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87 minutes | Jan 25, 2022
The Birth of Secularity: Henry More, Metaphysics, and the Battle for God's Spirit
A lecture with Q&A by Davenant Press Editor-in-chief (and Davenant Hall instructor) Onsi Kamel entitled "The Birth of Secularity: Henry More, Metaphysics, and the Battle for God's Spirit." In recent decades, intellectual historians have attempted to chart the development of “secular modernity,” generally locating its origins in medieval or Protestant metaphysics. Key claims of these genealogies crumble under scrutiny, not least of all blaming the Reformation for a metaphysical revolution. And yet the metaphysical gulf separating the medieval and modern periods is undeniable: the world of Kant and Schleiermacher is not the world of Albertus Magnus and Duns Scotus. If historians wish to better understand the development of secularity, a more helpful entry point is a seventeenth-century debate about the immateriality of the soul, the nature of space, and the spirit of God. Central to this debate was Henry More (1614 - 1687), a Cambridge Platonist philosopher now largely forgotten, but prominent in his lifetime. In this lecture, Mr. Onsi Kamel explores More's defense of traditional metaphysics against Cartesianism. This will both illuminate how intellectual change results as much from ideas failing as it does them succeeding, and explore the origin of a key shift within modernity: moving from an analogical understanding of God to a univocal one.
93 minutes | Dec 21, 2021
The Christmas Councils: Upholding Christ's Humanity in the Ecumenical Councils, 451-787AD
A lecture with Q&A by Davenant Teaching Fellow, Dr. Matthew Hoskins Today, Christians must defend the idea that Christ is God. Yet for much of church history, they had to defend the idea that he is human. How, and why, did they do it? In this lecture, Dr. Matthew Hoskin explores how the last four of the Seven Ecumenical Councils upheld the truth that God really became flesh. Beginning with the confession of "one person in two natures" from Chalcedon (451), the lecture will then explore its influence on the symphonic vision of Maximus the Confessor and Constantinople III (681), and how John of Damascus and Nicaea II (787) articulated the full impact of the incarnation and God's intrusion into our lives and our worship. Understanding these councils will cause us to bow in worship of the Triune God and his works as we celebrate Christmas.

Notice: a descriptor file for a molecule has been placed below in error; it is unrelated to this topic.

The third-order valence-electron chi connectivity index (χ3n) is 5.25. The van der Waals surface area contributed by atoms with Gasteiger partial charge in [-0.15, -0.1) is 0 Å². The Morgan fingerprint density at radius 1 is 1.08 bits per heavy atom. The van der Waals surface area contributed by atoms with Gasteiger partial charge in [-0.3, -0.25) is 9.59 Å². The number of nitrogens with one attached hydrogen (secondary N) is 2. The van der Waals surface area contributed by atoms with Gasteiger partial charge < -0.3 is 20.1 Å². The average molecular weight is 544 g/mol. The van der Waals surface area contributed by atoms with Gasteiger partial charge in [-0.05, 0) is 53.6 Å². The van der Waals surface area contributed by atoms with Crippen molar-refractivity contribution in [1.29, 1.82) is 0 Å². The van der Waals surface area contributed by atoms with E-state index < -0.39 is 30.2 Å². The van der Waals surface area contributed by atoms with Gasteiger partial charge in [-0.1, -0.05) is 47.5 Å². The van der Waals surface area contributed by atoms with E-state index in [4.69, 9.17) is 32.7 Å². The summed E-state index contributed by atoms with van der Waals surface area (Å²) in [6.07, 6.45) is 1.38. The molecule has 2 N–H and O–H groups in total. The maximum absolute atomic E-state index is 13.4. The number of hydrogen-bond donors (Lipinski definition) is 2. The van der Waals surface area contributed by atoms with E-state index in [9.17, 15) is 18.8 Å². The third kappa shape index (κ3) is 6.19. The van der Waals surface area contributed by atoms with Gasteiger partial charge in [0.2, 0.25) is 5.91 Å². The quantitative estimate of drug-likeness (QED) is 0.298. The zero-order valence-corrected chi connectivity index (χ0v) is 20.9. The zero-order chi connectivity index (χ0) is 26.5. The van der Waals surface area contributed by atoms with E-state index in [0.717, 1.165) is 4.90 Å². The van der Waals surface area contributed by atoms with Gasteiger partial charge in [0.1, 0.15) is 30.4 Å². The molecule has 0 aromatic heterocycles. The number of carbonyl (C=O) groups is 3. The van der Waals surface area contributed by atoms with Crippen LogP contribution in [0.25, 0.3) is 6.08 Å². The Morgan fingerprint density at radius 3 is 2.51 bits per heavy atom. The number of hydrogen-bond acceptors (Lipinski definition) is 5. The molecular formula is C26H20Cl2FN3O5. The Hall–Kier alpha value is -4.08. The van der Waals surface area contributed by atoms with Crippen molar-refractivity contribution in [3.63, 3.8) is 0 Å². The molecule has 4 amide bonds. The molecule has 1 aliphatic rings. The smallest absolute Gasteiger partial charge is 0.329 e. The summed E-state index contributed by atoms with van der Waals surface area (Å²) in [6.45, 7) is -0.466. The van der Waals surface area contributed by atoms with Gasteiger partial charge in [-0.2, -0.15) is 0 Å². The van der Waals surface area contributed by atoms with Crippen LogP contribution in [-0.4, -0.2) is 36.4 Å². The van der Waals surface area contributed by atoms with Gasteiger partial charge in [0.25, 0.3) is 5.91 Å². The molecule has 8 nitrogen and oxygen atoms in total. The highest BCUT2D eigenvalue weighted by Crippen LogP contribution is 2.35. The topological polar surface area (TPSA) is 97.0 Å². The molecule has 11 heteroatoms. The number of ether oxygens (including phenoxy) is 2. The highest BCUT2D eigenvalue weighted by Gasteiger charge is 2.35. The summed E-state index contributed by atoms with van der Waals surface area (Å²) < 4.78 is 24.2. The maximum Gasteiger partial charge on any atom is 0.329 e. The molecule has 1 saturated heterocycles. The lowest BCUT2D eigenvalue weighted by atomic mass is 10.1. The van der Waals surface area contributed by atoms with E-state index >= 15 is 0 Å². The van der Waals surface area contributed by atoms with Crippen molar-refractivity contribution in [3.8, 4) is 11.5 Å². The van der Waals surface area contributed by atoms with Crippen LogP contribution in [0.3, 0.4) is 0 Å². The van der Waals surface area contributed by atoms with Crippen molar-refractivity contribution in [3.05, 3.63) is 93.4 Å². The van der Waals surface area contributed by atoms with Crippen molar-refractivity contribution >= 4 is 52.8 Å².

81 minutes | Nov 24, 2021
The Real Jesus Code: Subtlety and Indirection in Jesus' Communication
A lecture with Q&A by Davenant Teaching Fellow, Rev. Dr. Matthew Colvin entitled "The Real Jesus Code: Subtlety and Indirection in Jesus' Communication. Given how familiar Christians are with the Gospels, it is remarkable how much of Jesus' communication - both spoken and unspoken - still puzzles us. How can we make sense of Christ's most puzzling moments of teaching? In this lecture, Dr. Matthew Colvin explores neglected nuances of Jesus’ communication - specifically, moments involving indirection, whether verbally or by the use of coded symbols. After discussing the motives for indirection, the lecture will consider these communications by using Second Temple and Rabbinic Jewish sources to illuminate their meaning with new nuance and vividness.
82 minutes | Oct 22, 2021
Maps of Misreading: The Hidden Influence of Horace in Augustine’s Confessions
A lecture with Q&A by Davenant Teaching Fellow, Eric Hutchinson entitled "Maps of Misreading: The Hidden Influence of Horace in Augustine’s Confessions." Augustine's engagement with the poet Virgil in the "Confessions" has been much researched. On the other hand, his engagement with another great Roman poet, Horace, has been almost entirely neglected. Yet we know Augustine read Horace; at key points in the "Confessions", he refers to and alludes to his poetry. The time has come to reappraise Horace's influence on Augustine. In this lecture, Dr. E.J. Hutchinson will specifically explore how knowledge of Horace's influence illuminates Augustine's famed comparison of himself to Virgil's wandering hero Aeneas. A close reading of a unique Latin phrase lifted directly from Horace's "Odes" reveals that Augustine does not want his readers to think of the "Aeneid" alone in a simple or straightforward way. Instead, he uses Horace, and particularly one of Horace's poems about Virgil, to formulate his own nuanced response to the Aeneid. This fresh reading of the "Confessions" has implications for how we understand both Augustine's view of his pre-conversion state, and his complex view of the appropriation of pagan literature.
71 minutes | Jul 12, 2021
"The Love that Moves the Sun and All Other Stars" - Gregory Wilbur and Nathan Johnson
"The Love that Moves the Sun and All Other Stars" - Gregory Wilbur and Nathan Johnson by Davenant Trust
69 minutes | Jul 12, 2021
"Subalternation and the Liberal Arts: Vocation and Friendship with God" - Brandon Spun
"Subalternation and the Liberal Arts: Vocation and Friendship with God" - Brandon Spun by Davenant Trust
52 minutes | Jul 12, 2021
"Stewardship or Domination: Christianity and Classical Education" - Robert Snyder
"Stewardship or Domination: Christianity and Classical Education" - Robert Snyder by Davenant Trust
80 minutes | Jul 12, 2021
"The Liberal Arts and the Art of Service" - Dr. Gene Edward Veith
"The Liberal Arts and the Art of Service" - Dr. Gene Edward Veith by Davenant Trust
62 minutes | Jul 12, 2021
"Elitism or Egalitarianism? The Lessons of Early Modern Classical Education" - Dr. Michael Lynch
"Elitism or Egalitarianism? The Lessons of Early Modern Classical Education" - Dr. Michael Lynch by Davenant Trust
52 minutes | Jul 12, 2021
"A Confessional Education: Abraham Kuyper, J. Gresham Machen, and the Christian Academy" - Eli West